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Lyndon Mason has been awarded the prestigious Hunterian Professorship this year by the Royal College of Surgeons of England.
Hunterian Professors are invited to give the annual Hunterian Lecture on their field of specialism and chosen research. Lyndon has been awarded for his work on ankle fractures, specifically on the posterior malleolar fracture, and will deliver his Hunterian lecture at the British Orthopaedic Association this September in Birmingham.
The Hunterian Professorship is named after the pioneering surgeon scientist John Hunter, and has been awarded annually by the Royal College of Surgeons of England since 1810. The Hunterian Lecture is awarded in recognition of a significant contribution to surgical, an aesthetic, or dental science. The work of candidates is carefully considered by an expert committee set up by Council, and this committee may well call upon experts in particular fields to referee specialist applications.
The Hunterian Professorship is considered to be one of the proudest traditional honours of the college bestowed to surgeons of eminence who have richly contributed to the field of surgery by original research or innovations. Since 1810, some of the most famous names in British surgery have given a Hunterian Lecture including Abernethy, Brodie, Treves, Spencer Wells, Bland Sutton, Trotter, James Paget, John Percival Pott, Moynihan, and Ara Darzi.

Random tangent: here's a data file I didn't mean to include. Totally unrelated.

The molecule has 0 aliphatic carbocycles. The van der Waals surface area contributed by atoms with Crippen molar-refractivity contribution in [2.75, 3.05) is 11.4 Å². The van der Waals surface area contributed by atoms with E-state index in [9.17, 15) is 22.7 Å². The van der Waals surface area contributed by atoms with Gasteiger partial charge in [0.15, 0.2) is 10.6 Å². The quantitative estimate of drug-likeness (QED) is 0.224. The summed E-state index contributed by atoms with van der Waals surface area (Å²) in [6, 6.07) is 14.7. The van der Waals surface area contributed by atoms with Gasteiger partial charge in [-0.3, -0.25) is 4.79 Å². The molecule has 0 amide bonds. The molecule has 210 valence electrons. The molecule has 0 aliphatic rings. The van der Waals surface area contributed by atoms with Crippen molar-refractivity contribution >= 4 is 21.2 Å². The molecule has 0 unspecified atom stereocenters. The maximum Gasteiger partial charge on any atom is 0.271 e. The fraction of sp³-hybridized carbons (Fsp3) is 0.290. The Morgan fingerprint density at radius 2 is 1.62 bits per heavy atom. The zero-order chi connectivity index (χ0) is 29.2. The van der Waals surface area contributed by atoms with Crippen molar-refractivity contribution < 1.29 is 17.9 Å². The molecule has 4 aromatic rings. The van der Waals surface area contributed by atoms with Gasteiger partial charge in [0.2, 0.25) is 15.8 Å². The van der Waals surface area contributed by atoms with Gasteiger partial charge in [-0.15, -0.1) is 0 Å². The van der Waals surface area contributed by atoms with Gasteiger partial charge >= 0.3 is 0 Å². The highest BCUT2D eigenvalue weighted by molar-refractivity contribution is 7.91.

On receiving his Professorship, Lyndon Mason said: “This is a great honour for myself, but also our foot and ankle and University team. Without my colleagues Andy Molloy, Andrew Fisher, Lauren Fisher, Alistair Bond and numerous junior members this award would have not been possible.”
For more information about the Hunterian Professorship visit the Royal College of Surgeons website.
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